Printers, the IoT and security
While many discussions around the IoT imply it is something new, today’s MFPs are already IoT devices. They can generate a wealth of data which is used for just-in-time delivery of consumables such as ink and toner. Through managed print services offerings (MPS) printer manufacturers and their partners already leverage device analytics to enhance asset management, proactive maintenance and analytics and reporting.
Embedded software platforms within MFPs enable users to invoke applications directly from the MFP panel and connect directly to enterprise applications. MFPs therefore operate as sophisticated document processing hubs which are integral to the IT network.
Of course, like any other IoT device, security needs to be a priority and 95 per cent of businesses surveyed by Quocirca reported that print security was an important element of their overall information security strategy. However, only 25 per cent reported of those surveyed that they are completely confident that their print infrastructure is protected from threats.
Fortunately, manufacturers are increasingly incorporating security into new printing devices, but it only takes one weak link in the chain and the reality is that many organisations are operating a ‘mixed fleet’ of printers, across new and old, different brands and models. So, businesses must include printers within their wider IT security strategies, with a proactive and multi-faceted approach. At network level, there need to be controls that limit access, manage the use of network protocols and ports, plus steps taken to prevent potential viruses and malware putting printers at risk.
The devices themselves need to be secured and this can include use hard disk encryption to protect data sitting on devices, whether active, idle or stored from previous jobs. When printers are relocated or disposed of, data overwrite kits ensure that all scan, print, copy and fax data stored on the disk is destroyed.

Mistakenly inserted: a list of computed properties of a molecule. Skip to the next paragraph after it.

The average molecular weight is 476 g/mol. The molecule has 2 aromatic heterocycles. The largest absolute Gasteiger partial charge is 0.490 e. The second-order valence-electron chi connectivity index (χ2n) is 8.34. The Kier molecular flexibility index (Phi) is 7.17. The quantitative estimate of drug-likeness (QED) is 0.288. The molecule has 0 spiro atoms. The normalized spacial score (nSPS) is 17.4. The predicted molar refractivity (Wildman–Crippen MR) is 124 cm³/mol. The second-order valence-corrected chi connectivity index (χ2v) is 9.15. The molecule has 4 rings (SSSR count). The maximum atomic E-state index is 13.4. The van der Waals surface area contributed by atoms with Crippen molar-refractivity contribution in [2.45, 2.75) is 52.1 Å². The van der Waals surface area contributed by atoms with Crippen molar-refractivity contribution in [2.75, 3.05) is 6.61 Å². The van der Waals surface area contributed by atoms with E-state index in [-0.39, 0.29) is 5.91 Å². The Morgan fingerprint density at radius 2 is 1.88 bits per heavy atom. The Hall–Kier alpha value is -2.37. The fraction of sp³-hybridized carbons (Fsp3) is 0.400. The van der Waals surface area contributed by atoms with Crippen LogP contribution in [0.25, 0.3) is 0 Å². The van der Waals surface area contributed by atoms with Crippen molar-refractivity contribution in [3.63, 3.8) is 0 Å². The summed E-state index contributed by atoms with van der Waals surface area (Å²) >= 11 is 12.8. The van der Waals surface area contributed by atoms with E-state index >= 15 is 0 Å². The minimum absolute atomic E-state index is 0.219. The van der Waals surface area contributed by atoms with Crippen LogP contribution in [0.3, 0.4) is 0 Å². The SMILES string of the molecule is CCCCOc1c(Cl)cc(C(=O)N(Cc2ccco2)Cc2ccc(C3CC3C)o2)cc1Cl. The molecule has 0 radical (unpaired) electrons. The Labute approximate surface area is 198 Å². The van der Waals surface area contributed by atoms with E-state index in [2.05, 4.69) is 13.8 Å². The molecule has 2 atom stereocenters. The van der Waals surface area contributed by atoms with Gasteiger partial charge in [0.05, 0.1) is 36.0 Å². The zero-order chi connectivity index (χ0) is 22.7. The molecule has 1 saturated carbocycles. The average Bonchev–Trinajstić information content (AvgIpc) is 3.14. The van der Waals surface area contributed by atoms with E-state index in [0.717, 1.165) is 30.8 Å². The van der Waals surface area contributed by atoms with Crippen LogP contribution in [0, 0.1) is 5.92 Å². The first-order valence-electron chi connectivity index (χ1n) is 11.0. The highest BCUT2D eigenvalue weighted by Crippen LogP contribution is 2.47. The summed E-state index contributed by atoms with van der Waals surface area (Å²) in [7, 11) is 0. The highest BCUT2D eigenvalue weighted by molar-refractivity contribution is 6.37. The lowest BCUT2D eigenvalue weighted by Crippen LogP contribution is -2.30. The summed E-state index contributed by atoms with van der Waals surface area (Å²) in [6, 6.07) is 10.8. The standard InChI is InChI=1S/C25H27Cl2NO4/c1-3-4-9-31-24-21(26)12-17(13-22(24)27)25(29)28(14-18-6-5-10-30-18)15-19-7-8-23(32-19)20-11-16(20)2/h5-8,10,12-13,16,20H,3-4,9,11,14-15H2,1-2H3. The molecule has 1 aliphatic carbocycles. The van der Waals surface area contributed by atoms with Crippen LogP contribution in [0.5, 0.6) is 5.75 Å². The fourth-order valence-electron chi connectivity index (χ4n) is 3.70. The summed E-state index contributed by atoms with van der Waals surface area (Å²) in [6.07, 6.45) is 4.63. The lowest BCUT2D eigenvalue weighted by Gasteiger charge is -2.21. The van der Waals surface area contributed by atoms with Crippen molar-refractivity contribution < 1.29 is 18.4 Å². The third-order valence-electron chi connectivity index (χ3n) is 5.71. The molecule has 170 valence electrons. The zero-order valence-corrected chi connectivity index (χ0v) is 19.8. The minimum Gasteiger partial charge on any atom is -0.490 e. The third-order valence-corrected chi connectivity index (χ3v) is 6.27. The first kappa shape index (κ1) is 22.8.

User authentication can be implemented to control user access. ‘Pull printing’ makes sure that documents are only released at the printer into the correct recipient’s hands. In addition, digital rights management (DRM) techniques discourage unauthorised access and use. Digital watermarking, PDF encryption and digital signatures all have a role to play.
Monitor usage across print devices at both document and user level, using either MFP audit log data or third-party tools. This is something that managed print service (MPS) providers offer as part of the customer relationship, as well as security assessment services.
Indeed, the increased use of MPS providers is expected to increase, providing holistic, end-to-end services. Ultimately, the best of these will help end-user organisations use print as part of their transition towards an even more digital and secure future.
In the meantime, many users clearly feel that print has a continued role in the workplace, albeit it one that is changing and adapting to being more environmentally-conscious, digitised and mobile. Far from a paperless office, the future is likely to be paper-lite.
Louella Fernandes, Director, Quocirca